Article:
A Digital Lifestyle Coach (E-Supporter 1.0) to Support People With Type 2 Diabetes: Participatory Development Study

Eclaire A.G. Hietbrink*, Anouk Middelweerd, Pepijn van Empelen, Katharina Preuhs, Annemieke A.J. Konijnendijk, Wendy Oude Nijeweme-d’Hollosy, Laura K. Schrijver, Gozewijn D. Laverman, Miriam M.R. Vollenbroek-Hutten

*Corresponding author for this work

Research output: Contribution to journalArticleAcademicpeer-review

2 Citations (Scopus)
46 Downloads (Pure)

Abstract

Background: A healthy lifestyle, including regular physical activity and a healthy diet, is becoming increasingly important in the treatment of chronic diseases. eHealth interventions that incorporate behavior change techniques (BCTs) and dynamic tailoring strategies could effectively support a healthy lifestyle. E-Supporter 1.0 is an eCoach designed to support physical activity and a healthy diet in people with type 2 diabetes (T2D).

Objective: This paper aimed to describe the systematic development of E-Supporter 1.0.

Methods: Our systematic design process consisted of 3 phases. The definition phase included the selection of the target group and formulation of intervention objectives, and the identification of behavioral determinants based on which BCTs were selected to apply in the intervention. In the development phase, intervention content was developed by specifying tailoring variables, intervention options, and decision rules. In the last phase, E-Supporter 1.0 integrated in the Diameter app was evaluated using a usability test in 9 people with T2D to assess intervention usage and acceptability.

Results: The main intervention objectives were to stimulate light to moderate-vigorous physical activities or adherence to the Dutch dietary guidelines in people with T2D. The selection of behavioral determinants was informed by the health action process approach and theories explaining behavior maintenance. BCTs were included to address relevant behavioral determinants (eg, action control, self-efficacy, and coping planning). Development of the intervention resulted in 3 types of intervention options, consisting of motivational messages, behavioral feedback, and tailor-made supportive exercises. On the basis of IF-THEN rules, intervention options could be tailored to, among others, type of behavioral goal and (barriers to) goal achievement. Data on these variables could be collected using app data, activity tracker data, and daily ecological momentary assessments. Usability testing revealed that user experiences were predominantly positive, despite some problems in the fixed delivery of content.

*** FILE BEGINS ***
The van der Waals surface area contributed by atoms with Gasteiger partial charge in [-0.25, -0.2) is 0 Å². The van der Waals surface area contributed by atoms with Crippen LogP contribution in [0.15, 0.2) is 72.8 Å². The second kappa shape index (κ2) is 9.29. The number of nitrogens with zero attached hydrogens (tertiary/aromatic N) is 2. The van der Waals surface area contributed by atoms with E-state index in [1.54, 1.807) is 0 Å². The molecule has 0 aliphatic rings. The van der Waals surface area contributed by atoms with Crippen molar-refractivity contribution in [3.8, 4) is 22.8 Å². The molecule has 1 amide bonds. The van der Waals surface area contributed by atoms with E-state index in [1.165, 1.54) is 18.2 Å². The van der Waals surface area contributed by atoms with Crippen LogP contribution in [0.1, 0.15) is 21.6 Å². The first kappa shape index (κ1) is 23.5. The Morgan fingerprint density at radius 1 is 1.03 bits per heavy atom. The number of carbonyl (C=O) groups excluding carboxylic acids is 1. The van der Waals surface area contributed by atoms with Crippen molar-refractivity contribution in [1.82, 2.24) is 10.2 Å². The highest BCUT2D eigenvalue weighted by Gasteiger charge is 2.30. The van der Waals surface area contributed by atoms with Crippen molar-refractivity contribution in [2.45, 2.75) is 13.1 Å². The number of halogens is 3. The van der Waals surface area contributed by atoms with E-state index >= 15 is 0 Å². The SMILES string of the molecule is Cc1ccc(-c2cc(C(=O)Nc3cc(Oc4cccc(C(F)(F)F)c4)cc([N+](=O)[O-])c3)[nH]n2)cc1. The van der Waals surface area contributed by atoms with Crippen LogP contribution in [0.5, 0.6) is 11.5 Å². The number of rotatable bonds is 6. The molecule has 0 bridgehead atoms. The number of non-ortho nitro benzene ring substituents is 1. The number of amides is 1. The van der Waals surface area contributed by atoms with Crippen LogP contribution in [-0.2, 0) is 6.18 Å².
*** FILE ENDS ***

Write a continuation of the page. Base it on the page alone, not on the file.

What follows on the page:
Conclusions: The systematic development approach resulted in a theory-based and dynamically tailored eCoach. Future work should focus on expanding intervention content to other chronic diseases and lifestyle behaviors, enhancing the degree of tailoring and evaluating intervention effects on acceptability, use, and cost-effectiveness.
Original languageEnglish
Article numbere40017
JournalJMIR human factors
Volume10
DOIs
Publication statusPublished - 12 Jan 2023

Keywords

  • eHealth
  • mHealth
  • Diet
  • Nutrition
  • Physical activity
  • Lifestyle change
  • Coaching
  • Dynamic tailoring
  • Behavior change
  • Blended care
  • Type 2 diabetes
  • Design
  • Treatment
  • Chronic disease
  • Theory
  • Acceptability

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